A couple of weeks ago the BBC screened a TV programme called Mind The Gap: London vs The Rest (http://www.bbc.co.uk/mediacentre/proginfo/2014/09/mind-the-gap-london-vs-the-rest.html). This two part series looked at how cities and towns in the rest of Britain compare to the capital. Evan Davis (and whoever produced the show) probably cherry picked data to prove their point (so not very scientifically literate). Despite this there were some interesting points raised. It is quite clear that there is a significant economic imbalance between London and the rest of Britain. Personally I find this odd as London does not have any significant resources, and produces (in my opinion) very little of value. The London economy is driven by finance and the service sector (linked closely to tourism) but makes very little. Food, water and energy are all shipped into the capital to support the huge population.
And so if London is not producing much (other than pretend money, hot air and a lot of carbon emissions) what about the rest of Britain, what do we produce? Living in Dundee I have been interested to learn about the history of the city. In Victorian times the jute industry and the mills that relied on it, employed tens of thousands and brought considerable prosperity. Another city I know well, Newcastle, was similarly supported by the production of ships, arms and before that coal. As these prominent industries faded the cities did not find viable replacements, and therefore employment opportunities disappeared. London, meanwhile, did not suffer in this way and has contiuned to grow.
Dundee now has a more balanced economy, and is not reliant on any single industry, but in the terms of wealth it is a long way behind London. Newcastle meanwhile has suffered in recent years as the public sector employed many people and this is now shrinking fast. So it was with some trepidation that I visited Newcastle recently. Things were not as bad as I had expected though. Many of the businesses I knew in the city centre were still trading and one pub, The Redhouse on the Quayside (http://www.theredhousencl.co.uk/), seemed to be borrowing some ideas from London. They were serving a range of pies complete with mash and liquor – alongside a great range of local beers. I decided that I should do a bit for the economy so ordered several pints. One of the most interesting had been brewed, by one of the staff, in a microbrewery less than a mile away. It was an Unfined Orange Saison and was excellent. So it was a local product, manufactured and sold by the person that served me, made with grain and hops grown in Britain (I think).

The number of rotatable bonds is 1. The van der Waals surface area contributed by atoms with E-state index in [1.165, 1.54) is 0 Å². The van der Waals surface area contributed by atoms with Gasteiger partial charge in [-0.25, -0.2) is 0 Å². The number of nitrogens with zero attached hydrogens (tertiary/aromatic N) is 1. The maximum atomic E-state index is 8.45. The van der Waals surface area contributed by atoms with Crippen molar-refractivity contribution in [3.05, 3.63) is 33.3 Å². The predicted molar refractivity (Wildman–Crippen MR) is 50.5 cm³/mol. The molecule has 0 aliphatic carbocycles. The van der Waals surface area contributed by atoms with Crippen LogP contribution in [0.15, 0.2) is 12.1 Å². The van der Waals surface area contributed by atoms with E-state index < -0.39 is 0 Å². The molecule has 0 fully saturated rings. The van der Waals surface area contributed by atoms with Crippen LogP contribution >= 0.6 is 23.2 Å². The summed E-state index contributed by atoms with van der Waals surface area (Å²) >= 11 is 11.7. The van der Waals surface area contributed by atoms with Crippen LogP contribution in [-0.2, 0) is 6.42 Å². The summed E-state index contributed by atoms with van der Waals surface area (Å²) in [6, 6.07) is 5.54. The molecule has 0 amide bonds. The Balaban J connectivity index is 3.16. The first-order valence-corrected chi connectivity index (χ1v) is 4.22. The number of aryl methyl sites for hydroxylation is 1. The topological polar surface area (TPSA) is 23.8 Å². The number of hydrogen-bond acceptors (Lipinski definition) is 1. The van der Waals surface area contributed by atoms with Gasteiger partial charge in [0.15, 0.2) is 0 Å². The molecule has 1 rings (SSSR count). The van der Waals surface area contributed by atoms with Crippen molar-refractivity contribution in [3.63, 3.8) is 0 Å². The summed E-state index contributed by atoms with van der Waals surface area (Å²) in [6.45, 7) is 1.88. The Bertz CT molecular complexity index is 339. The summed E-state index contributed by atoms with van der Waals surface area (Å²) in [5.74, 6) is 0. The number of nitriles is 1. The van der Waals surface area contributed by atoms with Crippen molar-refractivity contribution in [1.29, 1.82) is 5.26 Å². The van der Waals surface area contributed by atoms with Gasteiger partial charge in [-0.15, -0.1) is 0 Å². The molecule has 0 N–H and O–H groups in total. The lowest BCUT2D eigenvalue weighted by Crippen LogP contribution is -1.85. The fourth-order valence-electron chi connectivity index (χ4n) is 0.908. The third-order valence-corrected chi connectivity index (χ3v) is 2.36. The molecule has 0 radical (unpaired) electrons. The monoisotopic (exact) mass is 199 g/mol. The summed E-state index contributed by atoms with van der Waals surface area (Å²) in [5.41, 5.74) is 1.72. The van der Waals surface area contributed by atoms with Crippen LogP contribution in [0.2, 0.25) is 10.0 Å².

Of course the beer and real ale industry (even in Newcastle) will not close the gap between London and the rest of Britain. But at least people are producing something useful outside the capital. Later this year Scotland will be voting on independence from the rest of Britain. Perhaps, after that, the rest of Britain should be given the chance to leave London. Now that would be an interesting debate.